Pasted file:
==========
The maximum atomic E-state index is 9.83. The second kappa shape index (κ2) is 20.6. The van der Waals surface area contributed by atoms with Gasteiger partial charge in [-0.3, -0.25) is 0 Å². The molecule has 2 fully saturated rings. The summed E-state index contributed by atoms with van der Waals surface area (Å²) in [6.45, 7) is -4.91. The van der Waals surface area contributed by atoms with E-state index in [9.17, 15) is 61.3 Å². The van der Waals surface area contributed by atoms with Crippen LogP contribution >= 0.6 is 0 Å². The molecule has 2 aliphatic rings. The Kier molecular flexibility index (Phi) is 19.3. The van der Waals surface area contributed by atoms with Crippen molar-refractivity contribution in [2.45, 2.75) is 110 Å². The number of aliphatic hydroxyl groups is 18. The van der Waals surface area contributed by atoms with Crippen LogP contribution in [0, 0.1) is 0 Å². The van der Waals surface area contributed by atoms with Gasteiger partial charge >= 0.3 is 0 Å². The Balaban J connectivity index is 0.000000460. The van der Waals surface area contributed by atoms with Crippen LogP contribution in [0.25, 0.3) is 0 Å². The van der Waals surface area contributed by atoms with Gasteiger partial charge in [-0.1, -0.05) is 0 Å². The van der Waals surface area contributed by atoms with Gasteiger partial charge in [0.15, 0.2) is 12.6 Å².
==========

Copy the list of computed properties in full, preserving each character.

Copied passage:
The maximum atomic E-state index is 9.83. The second kappa shape index (κ2) is 20.6. The van der Waals surface area contributed by atoms with Gasteiger partial charge in [-0.3, -0.25) is 0 Å². The molecule has 2 fully saturated rings. The summed E-state index contributed by atoms with van der Waals surface area (Å²) in [6.45, 7) is -4.91. The van der Waals surface area contributed by atoms with E-state index in [9.17, 15) is 61.3 Å². The van der Waals surface area contributed by atoms with Crippen LogP contribution >= 0.6 is 0 Å². The molecule has 2 aliphatic rings. The Kier molecular flexibility index (Phi) is 19.3. The van der Waals surface area contributed by atoms with Crippen molar-refractivity contribution in [2.45, 2.75) is 110 Å². The number of aliphatic hydroxyl groups is 18. The van der Waals surface area contributed by atoms with Crippen LogP contribution in [0, 0.1) is 0 Å². The van der Waals surface area contributed by atoms with Gasteiger partial charge >= 0.3 is 0 Å². The Balaban J connectivity index is 0.000000460. The van der Waals surface area contributed by atoms with Crippen LogP contribution in [0.25, 0.3) is 0 Å². The van der Waals surface area contributed by atoms with Gasteiger partial charge in [-0.1, -0.05) is 0 Å². The van der Waals surface area contributed by atoms with Gasteiger partial charge in [0.15, 0.2) is 12.6 Å².